Why You Should Not Let Children of Varying Sizes Bounce Together
Almost every child enjoys a bounce house experience, but there are some basic bounce house rules that everyone should follow to mitigate the potential for injuries and ensure safe operation.
For Every Action…
When a large child jumps on one side of the bounce house, it’s going to create a reaction of equal force on the other side of the amusement. That ripple effect can throw younger, lighter children off their feet and increases the potential for a bloody nose, sprain or fracture. A responsible adult should monitor the inflatable at all times to ensure youngsters in the entertainment are of the same age and size.
A bounce house is for jumping and bouncing. Youngsters should not be performing somersaults or flips and roughhousing should be prevented. Children should never wear shoes in a bounce house – only socks.
Where to Set it Up
A bounce house should be set on open and level ground. A grassy location is best. Be sure the ground under the inflatable is free of sticks and stones. It should be established away from fences, outbuildings, sprinkler heads, and overhead tree branches. Be sure it’s properly anchored to the ground.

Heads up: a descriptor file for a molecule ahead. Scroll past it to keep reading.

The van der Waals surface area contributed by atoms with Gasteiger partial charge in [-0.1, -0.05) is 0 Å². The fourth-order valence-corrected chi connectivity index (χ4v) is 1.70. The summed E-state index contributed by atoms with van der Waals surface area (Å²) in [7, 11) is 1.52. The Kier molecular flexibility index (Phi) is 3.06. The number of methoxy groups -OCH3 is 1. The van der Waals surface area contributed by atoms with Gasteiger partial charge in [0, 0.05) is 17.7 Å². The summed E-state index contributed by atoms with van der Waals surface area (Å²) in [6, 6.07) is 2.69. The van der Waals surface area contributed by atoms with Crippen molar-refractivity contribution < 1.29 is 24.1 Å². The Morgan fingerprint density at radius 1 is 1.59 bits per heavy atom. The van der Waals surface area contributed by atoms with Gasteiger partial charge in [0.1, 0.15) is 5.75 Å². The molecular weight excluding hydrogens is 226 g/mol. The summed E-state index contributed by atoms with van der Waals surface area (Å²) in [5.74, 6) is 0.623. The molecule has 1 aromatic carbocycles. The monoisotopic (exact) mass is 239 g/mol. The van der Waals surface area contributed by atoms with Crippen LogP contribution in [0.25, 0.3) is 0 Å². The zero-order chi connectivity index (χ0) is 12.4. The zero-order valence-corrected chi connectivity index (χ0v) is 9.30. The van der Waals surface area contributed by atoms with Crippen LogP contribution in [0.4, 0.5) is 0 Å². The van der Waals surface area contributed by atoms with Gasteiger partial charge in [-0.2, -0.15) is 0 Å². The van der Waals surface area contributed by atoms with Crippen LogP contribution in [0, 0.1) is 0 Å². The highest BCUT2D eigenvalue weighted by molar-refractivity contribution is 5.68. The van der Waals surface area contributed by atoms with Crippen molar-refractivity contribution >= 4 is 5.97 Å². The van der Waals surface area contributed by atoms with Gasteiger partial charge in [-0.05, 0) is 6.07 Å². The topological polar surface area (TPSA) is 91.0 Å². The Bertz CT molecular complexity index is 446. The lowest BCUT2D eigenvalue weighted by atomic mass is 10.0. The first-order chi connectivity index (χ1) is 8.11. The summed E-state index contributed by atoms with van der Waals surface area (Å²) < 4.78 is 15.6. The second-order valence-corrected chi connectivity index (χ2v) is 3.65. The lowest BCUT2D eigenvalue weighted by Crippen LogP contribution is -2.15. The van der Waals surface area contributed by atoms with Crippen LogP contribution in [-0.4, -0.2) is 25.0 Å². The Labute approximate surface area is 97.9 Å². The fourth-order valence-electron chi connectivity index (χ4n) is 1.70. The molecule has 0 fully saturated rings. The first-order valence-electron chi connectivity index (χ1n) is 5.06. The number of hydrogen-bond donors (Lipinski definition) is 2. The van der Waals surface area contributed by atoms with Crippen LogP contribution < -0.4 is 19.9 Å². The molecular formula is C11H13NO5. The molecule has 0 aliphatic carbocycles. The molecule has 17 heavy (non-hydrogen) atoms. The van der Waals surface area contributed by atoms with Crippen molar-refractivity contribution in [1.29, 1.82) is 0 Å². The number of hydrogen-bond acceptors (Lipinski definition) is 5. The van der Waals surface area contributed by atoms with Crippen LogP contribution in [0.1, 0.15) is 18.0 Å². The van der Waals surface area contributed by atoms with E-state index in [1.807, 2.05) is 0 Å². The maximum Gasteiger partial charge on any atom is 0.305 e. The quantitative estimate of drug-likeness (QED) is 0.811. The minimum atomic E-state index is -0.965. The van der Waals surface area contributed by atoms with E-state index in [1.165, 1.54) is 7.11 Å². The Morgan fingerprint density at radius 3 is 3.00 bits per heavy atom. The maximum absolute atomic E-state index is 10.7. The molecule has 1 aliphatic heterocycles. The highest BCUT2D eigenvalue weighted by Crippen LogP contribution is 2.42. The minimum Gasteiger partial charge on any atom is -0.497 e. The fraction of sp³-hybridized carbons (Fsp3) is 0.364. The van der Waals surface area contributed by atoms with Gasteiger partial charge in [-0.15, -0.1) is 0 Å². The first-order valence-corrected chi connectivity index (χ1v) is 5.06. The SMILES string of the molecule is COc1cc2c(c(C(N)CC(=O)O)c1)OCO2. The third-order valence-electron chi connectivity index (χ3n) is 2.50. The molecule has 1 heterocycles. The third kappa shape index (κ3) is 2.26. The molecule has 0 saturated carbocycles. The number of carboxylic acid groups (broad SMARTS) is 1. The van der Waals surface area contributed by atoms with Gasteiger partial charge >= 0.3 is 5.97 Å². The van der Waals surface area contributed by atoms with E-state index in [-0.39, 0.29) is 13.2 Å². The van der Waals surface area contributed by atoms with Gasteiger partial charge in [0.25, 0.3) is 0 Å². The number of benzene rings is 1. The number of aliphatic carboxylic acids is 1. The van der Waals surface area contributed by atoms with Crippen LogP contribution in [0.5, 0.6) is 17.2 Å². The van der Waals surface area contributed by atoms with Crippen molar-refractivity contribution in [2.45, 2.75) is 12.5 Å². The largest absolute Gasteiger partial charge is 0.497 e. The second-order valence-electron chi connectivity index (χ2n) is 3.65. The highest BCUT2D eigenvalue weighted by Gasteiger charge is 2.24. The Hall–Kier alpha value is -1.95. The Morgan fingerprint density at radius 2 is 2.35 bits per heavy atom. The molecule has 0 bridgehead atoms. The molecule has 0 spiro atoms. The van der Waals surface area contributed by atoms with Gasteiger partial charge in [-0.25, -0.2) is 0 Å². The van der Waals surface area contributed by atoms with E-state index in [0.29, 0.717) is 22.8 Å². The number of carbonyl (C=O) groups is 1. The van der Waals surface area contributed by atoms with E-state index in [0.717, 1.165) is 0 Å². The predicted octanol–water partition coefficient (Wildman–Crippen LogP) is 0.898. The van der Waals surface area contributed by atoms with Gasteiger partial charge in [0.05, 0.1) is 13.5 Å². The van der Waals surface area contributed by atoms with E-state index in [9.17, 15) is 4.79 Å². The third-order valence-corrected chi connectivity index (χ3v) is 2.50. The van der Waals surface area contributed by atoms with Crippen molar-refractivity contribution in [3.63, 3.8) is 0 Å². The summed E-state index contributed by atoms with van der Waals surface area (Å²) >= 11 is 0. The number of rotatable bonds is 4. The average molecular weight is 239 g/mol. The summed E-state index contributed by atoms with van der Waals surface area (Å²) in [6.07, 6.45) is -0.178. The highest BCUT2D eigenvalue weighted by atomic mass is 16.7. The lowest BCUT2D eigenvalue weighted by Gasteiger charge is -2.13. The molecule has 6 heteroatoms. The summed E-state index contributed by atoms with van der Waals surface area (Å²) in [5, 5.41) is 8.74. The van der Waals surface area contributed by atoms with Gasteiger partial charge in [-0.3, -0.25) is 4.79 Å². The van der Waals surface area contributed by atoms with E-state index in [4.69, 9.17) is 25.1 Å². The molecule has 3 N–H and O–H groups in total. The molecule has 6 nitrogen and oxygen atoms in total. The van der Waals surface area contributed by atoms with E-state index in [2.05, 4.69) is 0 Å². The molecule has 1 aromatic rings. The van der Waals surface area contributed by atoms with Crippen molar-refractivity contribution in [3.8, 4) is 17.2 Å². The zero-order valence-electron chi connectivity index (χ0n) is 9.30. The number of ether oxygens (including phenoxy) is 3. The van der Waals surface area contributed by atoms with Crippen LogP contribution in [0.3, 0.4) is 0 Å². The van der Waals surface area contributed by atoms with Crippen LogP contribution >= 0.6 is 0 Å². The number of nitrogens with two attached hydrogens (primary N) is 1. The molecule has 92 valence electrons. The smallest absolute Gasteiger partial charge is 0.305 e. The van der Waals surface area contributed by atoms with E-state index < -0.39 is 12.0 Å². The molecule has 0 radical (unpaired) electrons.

What Doesn’t Belong in a Bounce House
There are some things that should absolutely not be allowed in a bounce house. That includes food, drinks and gum. An adult should check each child before they enter the amusement to ensure they remove jewelry, eyeglasses and other sharp objects. Hard toys should never enter the bounce house.
Choose a bounce house of the appropriate size for the youngsters that will be using it and limit the number of children using it to 4 or 5 at a time. Be aware of the weather – never use a bounce house in the rain. If the wind is strong enough to blow sand and small gravel around, it’s too strong for bounce house use.